Doing homework isn't usually a child's favorite activity. In fact, it can lead to a lot of conflict and aggravation between parents and kids. Learn how to make doing homework less stressful with these helpful homework strategies from our readers: Share Your Homework Tips
- Instead of rewarding yourself after doing homework, reward yourself beforehand. I find it torturous having to rush through all the homework, and it helps keep me calm. Playing loud music also helps, as it helps you zone in on your work and making it fun in the process. Having fun does help, and taking breaks as well.
- —Guest Jessica
Just Go With the Flow
- We do our homework at carpool, on the bus, as soon as we get home, or when we have spare time.
- —Guest Rocky
- We find it easier to get the homework done right after school is out. This way you don't stay up all night, when the child is even more tired. It's okay to take a small break in between school and homework, (ex. snack), but for the most part get it done as soon as possible.
- —Guest Get it over and done early
Why There Should Be Homework
- Every child should do their homework and it's good to do it because homework helps the kids review and practice they covered in class. Homework also teaches them how to work by themselves. Some teachers also say they give homework so the parents get involved in the learning of their child.
- —Guest josselyn
Share the Purpose of Doing Homework
- When I was a kid, my mom explained to us what would happen to us if we did not do our homework. She explained that if we really wanted to reach our goals, we'd have to pull our socks up and work for it. Nothing is free in life. Achieving our goals would be hard work, and it would begin with doing our homework. She never nagged or forced us, but she was always there to support, help and assist us in whatever decision we made. I believe it is much easier to get a child to do what is right if you explain why it is that he has to do it, and if you instill a sense of responsibility and love in him.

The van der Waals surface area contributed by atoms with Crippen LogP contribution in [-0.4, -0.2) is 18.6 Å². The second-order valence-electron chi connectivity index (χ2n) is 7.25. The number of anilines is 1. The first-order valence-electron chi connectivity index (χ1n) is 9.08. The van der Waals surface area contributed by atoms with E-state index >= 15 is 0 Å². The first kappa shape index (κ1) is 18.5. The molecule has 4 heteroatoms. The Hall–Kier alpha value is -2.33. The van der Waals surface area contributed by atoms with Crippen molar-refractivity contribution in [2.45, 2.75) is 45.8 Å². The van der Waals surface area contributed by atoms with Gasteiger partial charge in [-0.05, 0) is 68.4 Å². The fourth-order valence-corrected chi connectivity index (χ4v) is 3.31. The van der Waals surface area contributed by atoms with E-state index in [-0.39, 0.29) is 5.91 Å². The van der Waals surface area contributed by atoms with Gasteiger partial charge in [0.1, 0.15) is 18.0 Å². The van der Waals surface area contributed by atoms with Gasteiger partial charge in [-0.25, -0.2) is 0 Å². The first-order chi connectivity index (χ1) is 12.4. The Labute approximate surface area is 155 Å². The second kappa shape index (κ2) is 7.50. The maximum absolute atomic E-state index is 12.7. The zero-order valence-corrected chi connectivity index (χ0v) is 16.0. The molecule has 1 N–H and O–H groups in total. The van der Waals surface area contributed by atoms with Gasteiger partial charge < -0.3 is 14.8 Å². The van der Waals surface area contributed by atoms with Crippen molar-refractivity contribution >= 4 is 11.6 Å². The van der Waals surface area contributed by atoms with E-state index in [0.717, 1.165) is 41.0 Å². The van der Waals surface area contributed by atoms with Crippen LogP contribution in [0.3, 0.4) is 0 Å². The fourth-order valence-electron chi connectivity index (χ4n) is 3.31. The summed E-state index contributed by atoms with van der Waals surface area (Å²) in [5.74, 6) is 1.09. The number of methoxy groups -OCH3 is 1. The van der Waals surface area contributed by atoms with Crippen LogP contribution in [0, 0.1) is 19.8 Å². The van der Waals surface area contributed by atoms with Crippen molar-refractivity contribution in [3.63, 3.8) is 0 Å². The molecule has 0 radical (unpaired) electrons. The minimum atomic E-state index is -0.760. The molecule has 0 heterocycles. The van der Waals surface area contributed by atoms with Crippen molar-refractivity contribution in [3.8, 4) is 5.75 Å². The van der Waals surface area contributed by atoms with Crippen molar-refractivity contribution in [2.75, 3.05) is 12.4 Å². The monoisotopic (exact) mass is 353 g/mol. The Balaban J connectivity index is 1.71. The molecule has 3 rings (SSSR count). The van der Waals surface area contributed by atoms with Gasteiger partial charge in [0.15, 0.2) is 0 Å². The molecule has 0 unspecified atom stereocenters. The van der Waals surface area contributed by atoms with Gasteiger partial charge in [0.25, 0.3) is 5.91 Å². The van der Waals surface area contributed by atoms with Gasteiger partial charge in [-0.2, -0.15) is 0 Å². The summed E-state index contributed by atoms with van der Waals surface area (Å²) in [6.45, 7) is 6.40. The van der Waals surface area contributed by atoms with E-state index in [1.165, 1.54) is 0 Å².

- —Guest Meirav H.
We Wait Before Doing Homework
- We have a regular routine. My son gets to play for awhile after school, and then he sits down to do his homework each evening at 5:30. I find that the consistency really helps. Also, when there's a test coming up, we spend 15 minutes studying and reviewing the work each night.
- —Guest J.D.
Doing Homework Helped!
- When my son was having trouble with math, I had a bunch of work sheets copied for him to do at home. He wasn't happy about it, but he is now very good at math! Also, flashcards are an excellent teaching tool. It may be old school, but it worked on us! Plus, it can be a fun thing also. It's more fun interacting with a human than doing problems on a sheet of paper.
- —Guest Dez
We Use a Big Poster for Doing Homework
- I have a homework poster that I laminate or create from a dry erase board and keep on my fridge. I divide it into sections or squares containing each subject, and we use it to document all of their homework during the week. It is their responsibility to write in the squares according to each subject. (When they were younger, I wrote in the boxes for them.) If they get it done, they can write a big "X" across the square, and I compliment them on a job well done. If they don’t, they leave the box open with the assignment. Each week, we start new with the next round of assignments to be done. It's a lot of work, but I think of this as training for the real world, so it’s very important to me as a parent.
- —Guest Jennifer C.
Use a Planner for Doing Homework
- My son uses a planner to make sure he brings home all of his homework. Throughout the day, he knows to write down what homework he has in the planner. Then, at end of the day, he pulls out the planner and checks off each assignment as he puts the items in his backpack. For awhile, I had to force myself to let him fail and live with the consequences. I decided there would be no running back to school to get forgotten items, and I wouldn't help him with his assignments until he tried them by himself first.
- —Guest Jill